Getting Started in Airsoft Part III
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- Last updated: 23/12/2019
Picking your clothing and gear for airsoft is a very personal thing. Some folk from the outset decide that they wish to emulate a particular unit in the real world, and such is our defence in law for owning realistic imitation firearms that the re-enactment of said units could be said to be taking things quite literally!
However, you can be who or whatever you want when it comes to airsoft loadouts, anything from a SEAL 6 Operator to Father Christmas and everything in between! Okay, I have seen some pretty outlandish airsoft outfits over the years it’s true, but the fact is that most of us go for a set of kit that suits our style of play and the environment we usually play in. With the information of the conditions you’ll usually play through in hand you can look at a total clothing solution that takes all the factors into account. Whilst not going into full winter gear, you do need to factor in some basic protection, and waterproof boots; as British players waterproof boots are a given and part of our usual gameday setup, so I won’t go into that element in detail here as we all have our favourite footwear, don’t we?
The main factor when choosing clothing is that it should be light, breathable, quickdrying, but above all durable, and using my tried and tested formula it’s time to break things down into base, mid, and shell layers. You may know this way of doing things from your winter kit, but trust me, it works every bit as efficiently for hot weather gear as for cold. What I’m looking for to get rolling is some simple, well-priced First Line gear, the First Line referring to straightforward clothing, or what I will wear all the time.
When you think of base layers you might well picture thermals that you use for the cold weather months, but the fact is that a decent base layer setup is great for hot weather too if you choose the right things; just think about the Bedouins with their multiple layers of thin fabrics! Base layers are the fundamental first building block of a performance clothing system; if the base layer doesn’t transfer moisture away from your skin effectively there is absolutely NO POINT in buying (usually) expensive breathable mid and shell layer garments as the system is going to fail from the inside out in short time, leaving you uncomfortable and not being able to perform at your optimum.
Once upon a time base layers were all about thermal insulation, but over the years they have been transformed into garments that help you to control your core body temperature, helping to keep you cool when it’s hot, but helping to build up a microclimate inside your clothing system that will allow you to stay warm when the temperature plummets. Snugpak for instance use a soft, open structure fabric for both their Long Sleeve Top and their Long John which feels great right against your skin. It’s lightweight too, with the top weighing in at just 205g and the LJ’s at 185g in size XL. Both garments are a relaxed fit with flatlock seams being used throughout to avoid chafe points. I’m a big guy with long legs and arms and the lengths of both suited me fine.
Of course, I want the best kit I can lay my hands on for my money, and I definitely want some tactical features, but that doesn’t mean that you have to break the bank when it comes to buying your gear. Good old army surplus will do, but if you fancy something bang-up-to-date then I’d suggest you look at the range of clothing from VIPER.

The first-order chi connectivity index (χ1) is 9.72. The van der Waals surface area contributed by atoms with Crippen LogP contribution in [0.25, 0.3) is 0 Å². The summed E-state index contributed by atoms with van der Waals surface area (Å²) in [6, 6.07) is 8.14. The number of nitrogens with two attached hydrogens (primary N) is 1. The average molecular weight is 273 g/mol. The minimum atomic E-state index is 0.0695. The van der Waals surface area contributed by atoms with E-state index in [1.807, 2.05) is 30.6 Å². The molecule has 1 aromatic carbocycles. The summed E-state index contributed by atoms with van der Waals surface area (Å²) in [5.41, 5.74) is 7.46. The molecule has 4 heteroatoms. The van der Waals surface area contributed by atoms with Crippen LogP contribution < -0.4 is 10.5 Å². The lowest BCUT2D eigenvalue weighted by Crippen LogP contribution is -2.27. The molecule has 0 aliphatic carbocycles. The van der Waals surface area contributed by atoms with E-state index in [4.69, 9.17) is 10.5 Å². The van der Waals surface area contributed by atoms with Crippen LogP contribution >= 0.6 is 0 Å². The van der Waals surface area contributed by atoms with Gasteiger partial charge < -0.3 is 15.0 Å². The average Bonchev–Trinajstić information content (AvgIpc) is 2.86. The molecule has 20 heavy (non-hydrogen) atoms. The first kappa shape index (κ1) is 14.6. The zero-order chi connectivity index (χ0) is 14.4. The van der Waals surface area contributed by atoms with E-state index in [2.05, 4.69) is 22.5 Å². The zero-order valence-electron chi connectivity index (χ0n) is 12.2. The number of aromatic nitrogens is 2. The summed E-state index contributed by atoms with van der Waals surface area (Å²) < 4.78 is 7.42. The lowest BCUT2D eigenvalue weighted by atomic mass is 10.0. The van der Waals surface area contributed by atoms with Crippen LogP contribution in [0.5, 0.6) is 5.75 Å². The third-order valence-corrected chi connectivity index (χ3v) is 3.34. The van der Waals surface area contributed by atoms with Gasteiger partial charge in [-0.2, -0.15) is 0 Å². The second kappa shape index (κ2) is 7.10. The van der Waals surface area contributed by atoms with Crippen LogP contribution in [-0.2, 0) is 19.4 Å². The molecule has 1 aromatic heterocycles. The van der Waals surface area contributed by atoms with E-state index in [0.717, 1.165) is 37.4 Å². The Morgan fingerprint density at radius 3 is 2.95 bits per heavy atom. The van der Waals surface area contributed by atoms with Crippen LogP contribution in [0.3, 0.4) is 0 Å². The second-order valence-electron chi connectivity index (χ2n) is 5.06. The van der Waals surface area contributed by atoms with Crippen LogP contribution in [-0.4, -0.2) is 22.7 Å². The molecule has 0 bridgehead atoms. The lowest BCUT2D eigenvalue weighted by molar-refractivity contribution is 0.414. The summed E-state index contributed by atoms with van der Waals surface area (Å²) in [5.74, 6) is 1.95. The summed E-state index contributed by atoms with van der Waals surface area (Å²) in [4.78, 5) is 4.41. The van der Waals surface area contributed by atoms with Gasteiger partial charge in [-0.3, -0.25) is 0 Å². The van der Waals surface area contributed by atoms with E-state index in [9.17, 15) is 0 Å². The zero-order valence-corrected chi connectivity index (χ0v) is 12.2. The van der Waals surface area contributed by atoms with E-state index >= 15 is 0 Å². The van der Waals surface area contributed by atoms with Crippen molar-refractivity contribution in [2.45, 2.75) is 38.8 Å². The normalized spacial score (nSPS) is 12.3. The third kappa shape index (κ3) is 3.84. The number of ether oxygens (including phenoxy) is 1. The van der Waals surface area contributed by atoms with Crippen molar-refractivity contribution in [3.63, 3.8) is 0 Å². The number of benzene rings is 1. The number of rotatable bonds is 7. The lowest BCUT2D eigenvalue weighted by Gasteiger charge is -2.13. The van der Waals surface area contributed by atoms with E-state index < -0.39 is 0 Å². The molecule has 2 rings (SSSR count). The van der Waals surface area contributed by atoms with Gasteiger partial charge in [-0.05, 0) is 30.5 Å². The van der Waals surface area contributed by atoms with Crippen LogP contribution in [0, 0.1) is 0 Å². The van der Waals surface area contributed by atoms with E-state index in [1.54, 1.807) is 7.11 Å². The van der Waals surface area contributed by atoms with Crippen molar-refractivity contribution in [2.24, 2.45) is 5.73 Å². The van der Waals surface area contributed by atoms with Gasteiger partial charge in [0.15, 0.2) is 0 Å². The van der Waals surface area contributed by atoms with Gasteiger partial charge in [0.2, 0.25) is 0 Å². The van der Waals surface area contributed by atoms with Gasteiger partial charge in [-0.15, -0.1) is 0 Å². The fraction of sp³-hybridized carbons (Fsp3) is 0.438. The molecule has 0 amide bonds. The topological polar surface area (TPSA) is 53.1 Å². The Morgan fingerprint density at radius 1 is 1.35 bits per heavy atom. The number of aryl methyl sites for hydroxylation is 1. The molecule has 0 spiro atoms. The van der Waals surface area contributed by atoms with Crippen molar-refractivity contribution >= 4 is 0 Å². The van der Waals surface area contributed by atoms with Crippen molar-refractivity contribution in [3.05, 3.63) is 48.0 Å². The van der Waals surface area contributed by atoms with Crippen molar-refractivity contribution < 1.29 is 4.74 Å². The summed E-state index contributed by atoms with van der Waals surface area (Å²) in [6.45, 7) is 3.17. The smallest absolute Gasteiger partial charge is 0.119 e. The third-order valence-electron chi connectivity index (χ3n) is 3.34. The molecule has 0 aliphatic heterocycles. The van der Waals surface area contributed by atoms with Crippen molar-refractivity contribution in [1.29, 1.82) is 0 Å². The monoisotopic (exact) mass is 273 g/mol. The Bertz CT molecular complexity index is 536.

For the base uniform they can offer you many styles of trouser, but my favourite by far is the ripstop polycotton ELITE model as these are well put together and well specified. With multiple adjustment features these trousers can be modified to the user’s own shape for comfort and feel. The built-in yet removable ABS knee pads with neoprene lining also offer comfort, protection and durability for hard use. There’s a Velcro waist closure and zipped fly, along with elasticated waist adjustment. There are two regular, angled thigh pockets which are easy to access, two buttoned back pockets, two deep cargo pockets, and two ankle utility pockets. Velcro knee retention tabs keep the knee pads exactly where you need them, along with internal pad adjusters located in front two pockets; this is a neat feature as the pads can effectively be lifted to position them perfectly.
For the upper body I’d suggest the Warrior Shirt which is VIPER’s take on the classic combat shirt and is made from Rip-stop PolyCotton in the sleeves, yoke and collar with elasticated V-Flex in the torso area. This is quite generously cut and very comfortable to wear all day long, and the sleeve lengths are nigh on perfect. It has reinforced elbow pads (removable) and two angled sleeve utility pockets with Velcro ID panels for your team or morale patches; other options include their Mesh Tech Armour Shirt and Tactical T-Shirt Without going into full foul weather gear mode a couple of simple and relatively inexpensive items can make your life much more comfortable! VIPER’s relatively new Sneaker Jacket is great for when things turn a bit chilly, and virtually everyone I play alongside locally has one of their Tactical Fleece Hoodies as this is a lovely garment that I wear on a daily basis! Made of a lightweight and durable fleece it’s the absolutely perfect thermal snivel gear layer.
In reality your First Line also includes your all-important belt kit, but I thought it prudent to cover off choices of Nylon gear in one place, so I’ll carry that over to next time.
My thanks go to military1st.co.uk, snugpak.com, and viperkit.co.uk for their support and participation in this article, so do pay them a visit to check out some righteous gear!
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